“Currently, the operation of certain protected areas in our country does not have a general management planning strategy (GMPS), as signed in Rule 10 of the 2008-26 DENR 2008-26 By-Law[2], that is why even the current protected areas are still devastated by destructive human activities such as mining, stone and land extraction, fishing, agriculture and general non-compliance with environmental legislation. This is why its SAPA has been suspended because it is contrary to the law of the National Protected Areas Protection System (NIPAS). “Greenpeace is very concerned about this development and we are concerned that this will do nothing but open up protected areas for exploitation. The lifting of the moratorium on special authorizations will not protect people or make them vulnerable to poverty, but will expose our indigenous peoples to further abuse and oppression. “In some protected areas, authorized human activities are not listed, as all activities are subject to a clear impact assessment. The relaunch of SAPA runs counter to the general spirit or objectives of NIPAS and will enrich only a few that would exacerbate current environmental problems and poverty in the Philippines. The Sapa aims to “provide access and economic opportunities to indigenous peoples, migrant communities and other interest groups” in protected areas. In accordance with the 2007-17 by-law signed by Angelo Reyes, then Minister of the Environment, Sapa authorizes the use of protected areas for agroforestry, ecotourism facilities, campsites, communication and electricity facilities, irrigation canals, aquaculture, weather monitoring facilities and other scientific monitoring facilities. [1] newsinfo.inquirer.net/987731/denr-opens-protected-areas-to-special-private-use [2] Administrative regulations to denr 2008-26 www.greenpeace.org/static/planet4-philippines-stateless/2019/05/dao-2008-26_114.pdf [3] www.lawphil.net/judjuris/juri1993/jul1993/gr_101083_1993.html But even with the granting of a sapa, a protected area retains its status as such, with zoning rules to ensure its regulated and limited use, said Meriden Maranan of the Department of Environment and Natural Resources (DENR) Office of Biodiversity Management (BMB). Palaui Island in Cagayan province, one of more than 200 protected areas in the country. “Let us not let greed dominate our constitutional right to a balanced and healthy environment. Our protected areas belong to the Filipino people and we are only administrators of this beautiful place that is our country.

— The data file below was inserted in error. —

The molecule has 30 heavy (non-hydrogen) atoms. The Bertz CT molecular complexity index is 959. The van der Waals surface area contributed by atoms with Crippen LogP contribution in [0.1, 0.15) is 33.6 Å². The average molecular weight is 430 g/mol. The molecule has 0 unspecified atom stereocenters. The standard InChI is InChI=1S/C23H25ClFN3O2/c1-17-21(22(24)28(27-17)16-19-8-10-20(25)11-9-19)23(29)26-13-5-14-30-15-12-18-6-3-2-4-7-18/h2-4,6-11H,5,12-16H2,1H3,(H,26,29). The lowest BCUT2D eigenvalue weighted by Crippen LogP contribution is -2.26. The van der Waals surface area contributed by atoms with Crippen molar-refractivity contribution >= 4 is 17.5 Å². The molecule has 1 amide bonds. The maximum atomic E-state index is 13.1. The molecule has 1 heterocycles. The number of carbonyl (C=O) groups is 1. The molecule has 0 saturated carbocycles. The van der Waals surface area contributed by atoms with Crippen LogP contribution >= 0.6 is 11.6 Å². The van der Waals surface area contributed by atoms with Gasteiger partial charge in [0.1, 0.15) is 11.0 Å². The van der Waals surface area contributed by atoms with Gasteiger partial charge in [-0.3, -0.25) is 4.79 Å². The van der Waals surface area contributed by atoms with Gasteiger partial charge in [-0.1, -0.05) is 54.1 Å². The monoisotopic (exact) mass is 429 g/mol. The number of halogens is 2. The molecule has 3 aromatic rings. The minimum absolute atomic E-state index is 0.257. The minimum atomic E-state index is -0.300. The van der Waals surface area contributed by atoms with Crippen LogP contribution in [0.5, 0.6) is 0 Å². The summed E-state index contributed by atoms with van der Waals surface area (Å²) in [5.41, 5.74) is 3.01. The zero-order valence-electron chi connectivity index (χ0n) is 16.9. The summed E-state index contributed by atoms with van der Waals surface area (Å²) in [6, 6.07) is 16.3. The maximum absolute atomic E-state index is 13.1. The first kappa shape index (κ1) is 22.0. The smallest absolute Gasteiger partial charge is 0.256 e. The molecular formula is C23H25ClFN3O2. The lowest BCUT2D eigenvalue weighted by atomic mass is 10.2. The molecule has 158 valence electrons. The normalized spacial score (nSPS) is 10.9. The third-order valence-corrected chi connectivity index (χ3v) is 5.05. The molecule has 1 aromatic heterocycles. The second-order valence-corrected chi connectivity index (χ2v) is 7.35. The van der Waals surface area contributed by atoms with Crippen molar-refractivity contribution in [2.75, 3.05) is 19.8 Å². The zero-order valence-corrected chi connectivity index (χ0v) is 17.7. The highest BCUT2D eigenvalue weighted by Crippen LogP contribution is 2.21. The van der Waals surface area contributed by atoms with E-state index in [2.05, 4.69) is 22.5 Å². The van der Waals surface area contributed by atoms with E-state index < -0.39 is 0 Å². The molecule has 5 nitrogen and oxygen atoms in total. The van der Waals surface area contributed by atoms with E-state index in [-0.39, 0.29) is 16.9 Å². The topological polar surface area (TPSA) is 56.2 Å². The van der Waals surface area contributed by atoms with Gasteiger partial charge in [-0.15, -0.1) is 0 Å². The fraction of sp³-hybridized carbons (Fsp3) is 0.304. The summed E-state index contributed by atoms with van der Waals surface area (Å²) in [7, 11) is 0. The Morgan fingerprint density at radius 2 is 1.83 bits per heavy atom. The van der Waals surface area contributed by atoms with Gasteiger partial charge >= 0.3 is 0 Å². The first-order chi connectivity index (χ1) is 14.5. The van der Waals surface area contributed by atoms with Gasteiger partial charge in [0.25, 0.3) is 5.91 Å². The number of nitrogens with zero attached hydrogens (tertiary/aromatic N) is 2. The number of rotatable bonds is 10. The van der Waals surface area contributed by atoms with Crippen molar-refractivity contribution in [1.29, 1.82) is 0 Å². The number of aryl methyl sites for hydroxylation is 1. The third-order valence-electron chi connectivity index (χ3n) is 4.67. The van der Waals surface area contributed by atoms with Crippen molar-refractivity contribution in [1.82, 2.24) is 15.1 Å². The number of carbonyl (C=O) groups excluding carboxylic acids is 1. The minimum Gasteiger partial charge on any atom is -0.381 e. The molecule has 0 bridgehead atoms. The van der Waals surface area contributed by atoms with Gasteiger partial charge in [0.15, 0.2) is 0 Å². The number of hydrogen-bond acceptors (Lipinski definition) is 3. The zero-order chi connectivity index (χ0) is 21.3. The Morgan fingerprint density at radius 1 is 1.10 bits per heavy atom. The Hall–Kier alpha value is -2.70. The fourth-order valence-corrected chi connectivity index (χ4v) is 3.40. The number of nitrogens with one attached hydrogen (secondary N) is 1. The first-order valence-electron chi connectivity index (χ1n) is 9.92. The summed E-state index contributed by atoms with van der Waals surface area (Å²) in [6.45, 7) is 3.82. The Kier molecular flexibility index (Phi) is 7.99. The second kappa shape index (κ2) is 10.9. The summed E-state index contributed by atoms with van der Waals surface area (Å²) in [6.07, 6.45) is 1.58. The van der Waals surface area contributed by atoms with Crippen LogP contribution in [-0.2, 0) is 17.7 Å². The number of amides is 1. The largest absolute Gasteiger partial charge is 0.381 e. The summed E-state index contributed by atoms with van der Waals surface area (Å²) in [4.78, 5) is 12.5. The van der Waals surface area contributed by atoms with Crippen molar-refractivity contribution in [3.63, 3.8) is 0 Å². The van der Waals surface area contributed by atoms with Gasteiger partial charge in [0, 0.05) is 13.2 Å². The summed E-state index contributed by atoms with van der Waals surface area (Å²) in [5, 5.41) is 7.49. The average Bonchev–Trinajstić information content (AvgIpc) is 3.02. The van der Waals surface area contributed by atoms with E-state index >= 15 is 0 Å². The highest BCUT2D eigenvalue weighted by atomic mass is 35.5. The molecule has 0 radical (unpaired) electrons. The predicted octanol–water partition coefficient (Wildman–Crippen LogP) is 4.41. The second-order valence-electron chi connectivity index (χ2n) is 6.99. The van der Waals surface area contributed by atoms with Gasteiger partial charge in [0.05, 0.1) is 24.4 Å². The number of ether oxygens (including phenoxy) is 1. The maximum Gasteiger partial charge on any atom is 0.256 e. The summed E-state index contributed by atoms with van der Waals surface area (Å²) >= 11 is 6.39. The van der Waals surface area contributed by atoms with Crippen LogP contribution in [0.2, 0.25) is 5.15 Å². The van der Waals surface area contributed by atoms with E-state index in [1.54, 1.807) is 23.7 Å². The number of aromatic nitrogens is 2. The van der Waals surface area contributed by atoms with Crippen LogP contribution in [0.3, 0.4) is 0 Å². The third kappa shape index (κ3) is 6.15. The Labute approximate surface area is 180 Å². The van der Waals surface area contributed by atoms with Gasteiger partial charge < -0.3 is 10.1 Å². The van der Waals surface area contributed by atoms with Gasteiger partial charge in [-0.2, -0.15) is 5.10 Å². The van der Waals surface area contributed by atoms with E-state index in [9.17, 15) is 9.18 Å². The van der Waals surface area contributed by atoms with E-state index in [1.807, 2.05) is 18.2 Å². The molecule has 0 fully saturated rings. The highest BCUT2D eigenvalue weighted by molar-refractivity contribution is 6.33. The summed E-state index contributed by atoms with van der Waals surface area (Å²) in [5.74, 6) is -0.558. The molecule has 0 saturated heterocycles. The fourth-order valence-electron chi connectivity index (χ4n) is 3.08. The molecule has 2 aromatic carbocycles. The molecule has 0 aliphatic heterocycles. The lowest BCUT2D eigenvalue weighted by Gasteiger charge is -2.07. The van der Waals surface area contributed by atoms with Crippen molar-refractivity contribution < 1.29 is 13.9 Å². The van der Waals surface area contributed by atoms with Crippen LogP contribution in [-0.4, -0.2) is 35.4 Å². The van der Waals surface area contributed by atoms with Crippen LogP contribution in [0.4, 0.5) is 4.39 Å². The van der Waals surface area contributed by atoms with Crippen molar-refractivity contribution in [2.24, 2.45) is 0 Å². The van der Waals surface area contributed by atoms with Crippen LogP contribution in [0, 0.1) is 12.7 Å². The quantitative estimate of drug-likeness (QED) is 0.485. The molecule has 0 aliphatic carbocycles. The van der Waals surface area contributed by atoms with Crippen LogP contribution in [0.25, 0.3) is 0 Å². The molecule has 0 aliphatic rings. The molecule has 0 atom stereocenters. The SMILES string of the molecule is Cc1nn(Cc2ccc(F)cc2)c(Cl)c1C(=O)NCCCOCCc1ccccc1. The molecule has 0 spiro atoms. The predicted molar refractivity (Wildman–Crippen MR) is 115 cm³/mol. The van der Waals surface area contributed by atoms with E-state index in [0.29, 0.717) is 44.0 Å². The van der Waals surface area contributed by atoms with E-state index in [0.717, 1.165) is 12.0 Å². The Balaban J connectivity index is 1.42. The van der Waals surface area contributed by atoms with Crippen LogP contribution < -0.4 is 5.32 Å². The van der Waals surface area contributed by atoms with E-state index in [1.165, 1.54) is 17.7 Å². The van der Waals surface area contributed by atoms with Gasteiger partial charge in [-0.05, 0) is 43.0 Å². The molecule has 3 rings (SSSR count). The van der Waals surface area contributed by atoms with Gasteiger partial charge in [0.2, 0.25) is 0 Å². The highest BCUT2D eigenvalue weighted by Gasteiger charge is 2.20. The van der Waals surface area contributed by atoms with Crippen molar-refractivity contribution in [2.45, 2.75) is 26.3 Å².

It is up to future generations that they appreciate and still appreciate natural places. It is thanks to our children, and we sincerely hope that DENR will remember this. Individuals, groups and businesses can again apply for a special use agreement for protected areas (Sapa) after the suspension of the program was lifted, Environment Minister Roy Cimatu said on Friday. “It is important to note that human activity remains permitted in the identified buffer zones of protected areas, as long as they do not harm the integrity of the strict protection zone. The Sapa is an instrument that is issued to individuals and groups and allows them to productively use a protected area identified by Act 7586 or the National Integrated Protected Areas System Act of 1992. Cimatu stated that Sapa also wanted to fully exploit the protected areas, in accordance with the principles of sustainable development and biodiversity conservation, by guiding them for their appropriate zoning. Vince Cinches, political activist, Southeast Asia from Greenpeace – Philippines [email protected]] > | “Approval also serves as a regulatory tool for increased use of resources beyond sustainability and to increase local economic opportunities, such as .B increase in local employment through ecotourism facilities,” said Mr. Cimatu. DENR suspended the Sapas edition in 2011 due to the lack of a standard rate for the “development tax” imposed

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